“The Eyes of Britain” were on ITV last night and there wasn’t Simon Cowell to be seen anywhere. The first TV prime ministerial debate was aired at 8.30pm and pulled in 9.4 million viewers; the historic debate was the most watched show of the day and had more viewers than the other four terrestrial channels combined at the time of its broadcast.
ITV further engaged the audience with a phone survey, with the subsequent News At Ten bulletin revealing the results of more than 1,000 viewers. There was also a mass “dial test” on Facebook (which we since learn didn’t actually work) which was due to enable UK users to rate the debates in real time and provide instant feedback on the performance of the three party leaders. This failed to work and Twitter took over as the prime social networking site with its coverage and user feedback, with around 39 tweets a second with 36,000 people tweeting.
It seems that the “great explosion of the blogosphere” did not happen. ITV’s the worm worked however, and saw panellists twiddling their nobs (ahem) to create a rigid line on the screen representing their thoughts and feelings to key responses from the party leaders. Most of the responses from the public – and that of political commentators too – were calling in favour of Lib Dem leader Nick Clegg this morning.
The first of three television debates was a ‘dramatic night in TV history’ for ITV (Sky News and BBC debates will air on April 22 and 29) and see their ratings reach the levels of reality shows such as Britain’s Got Talent and major live sporting events. That doesn’t sound like a grand comparison but with these shows drawing in 10 million viewers a week, it puts the debate and ITV in a comfortable position. Alistair Stewart, who chaired and moderated the debate, called it “the pinnacle” of his career and said he had been reading up on the US presidential debates for preparation.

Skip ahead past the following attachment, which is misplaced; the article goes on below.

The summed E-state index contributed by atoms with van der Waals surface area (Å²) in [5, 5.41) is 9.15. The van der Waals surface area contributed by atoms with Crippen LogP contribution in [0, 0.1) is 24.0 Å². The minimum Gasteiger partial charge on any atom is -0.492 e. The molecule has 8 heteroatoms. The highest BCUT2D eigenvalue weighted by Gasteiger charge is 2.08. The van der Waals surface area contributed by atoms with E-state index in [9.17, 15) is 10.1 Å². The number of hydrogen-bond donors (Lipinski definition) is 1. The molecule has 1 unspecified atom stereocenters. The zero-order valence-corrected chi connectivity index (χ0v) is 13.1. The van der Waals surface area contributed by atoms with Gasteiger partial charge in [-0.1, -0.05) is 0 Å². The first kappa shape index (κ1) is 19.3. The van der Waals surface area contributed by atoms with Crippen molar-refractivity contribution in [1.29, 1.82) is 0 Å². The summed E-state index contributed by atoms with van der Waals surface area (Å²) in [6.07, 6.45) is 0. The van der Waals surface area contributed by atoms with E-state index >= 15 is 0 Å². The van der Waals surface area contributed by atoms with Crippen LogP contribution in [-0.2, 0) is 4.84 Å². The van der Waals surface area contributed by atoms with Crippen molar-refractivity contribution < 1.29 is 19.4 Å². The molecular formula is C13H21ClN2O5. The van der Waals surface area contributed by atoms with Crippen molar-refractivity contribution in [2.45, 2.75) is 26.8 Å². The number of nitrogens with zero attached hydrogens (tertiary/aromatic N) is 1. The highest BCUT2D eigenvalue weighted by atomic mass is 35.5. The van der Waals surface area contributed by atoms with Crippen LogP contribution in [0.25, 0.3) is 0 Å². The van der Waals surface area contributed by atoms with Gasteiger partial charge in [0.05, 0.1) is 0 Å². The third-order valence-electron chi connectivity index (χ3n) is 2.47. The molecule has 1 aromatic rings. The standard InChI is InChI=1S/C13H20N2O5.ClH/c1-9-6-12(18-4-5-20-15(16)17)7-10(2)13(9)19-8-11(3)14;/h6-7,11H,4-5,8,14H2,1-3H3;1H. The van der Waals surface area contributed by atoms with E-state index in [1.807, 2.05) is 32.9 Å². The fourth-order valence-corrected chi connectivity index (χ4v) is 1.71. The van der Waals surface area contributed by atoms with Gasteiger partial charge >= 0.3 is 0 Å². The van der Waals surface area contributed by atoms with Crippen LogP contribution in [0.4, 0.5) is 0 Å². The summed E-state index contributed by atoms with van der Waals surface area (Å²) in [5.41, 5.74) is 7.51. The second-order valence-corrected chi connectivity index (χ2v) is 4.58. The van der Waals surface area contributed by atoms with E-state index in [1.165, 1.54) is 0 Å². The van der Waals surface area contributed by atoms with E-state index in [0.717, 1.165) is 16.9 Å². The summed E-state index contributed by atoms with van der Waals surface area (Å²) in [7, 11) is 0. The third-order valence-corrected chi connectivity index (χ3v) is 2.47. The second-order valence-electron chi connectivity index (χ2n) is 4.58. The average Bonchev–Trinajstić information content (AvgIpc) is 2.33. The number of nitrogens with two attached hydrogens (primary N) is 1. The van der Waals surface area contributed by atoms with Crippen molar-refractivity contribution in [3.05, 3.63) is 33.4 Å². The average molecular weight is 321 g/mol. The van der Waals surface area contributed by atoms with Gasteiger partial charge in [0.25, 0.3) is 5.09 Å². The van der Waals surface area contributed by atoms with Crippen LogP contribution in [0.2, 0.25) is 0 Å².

Interestingly, there were no adverts during the entire running of the 90-minute debate and no opening credits to introduce or glam-up the event. The entire production was rather unadorned as the three men stood on stage at the Manchester Granada studios, three coloured strips behind them representing each of the party colours. It’ll be interesting to see how Sky News and the BBC prepare the next two debates. Whether they keep to the simplistic structure of ITV, or if they ‘jazz’ things up?
POLITICS ON TV from source http://news.bbc.co.uk/1/hi/uk_politics/election_2010/8624737.stm
Election Night – BBC One: 2.38m (5 May 2005)
Tony Blair steps down (Ten O’Clock News) – BBC One: 4.79m (27 June 2007)
President Obama: A Newsnight Special – BBC Two: 1.45m (5 November 2008)
Nick Griffin on Question Time – BBC Two: 8.35m (23 October 2009)
Piers Morgan’s Life Stories: Gordon Brown – ITV1: 4.26m (14 February 2010)
Ask The Chancellors – Channel 4: 1.7m* (29 March 2010)
*Provisional overnight figure
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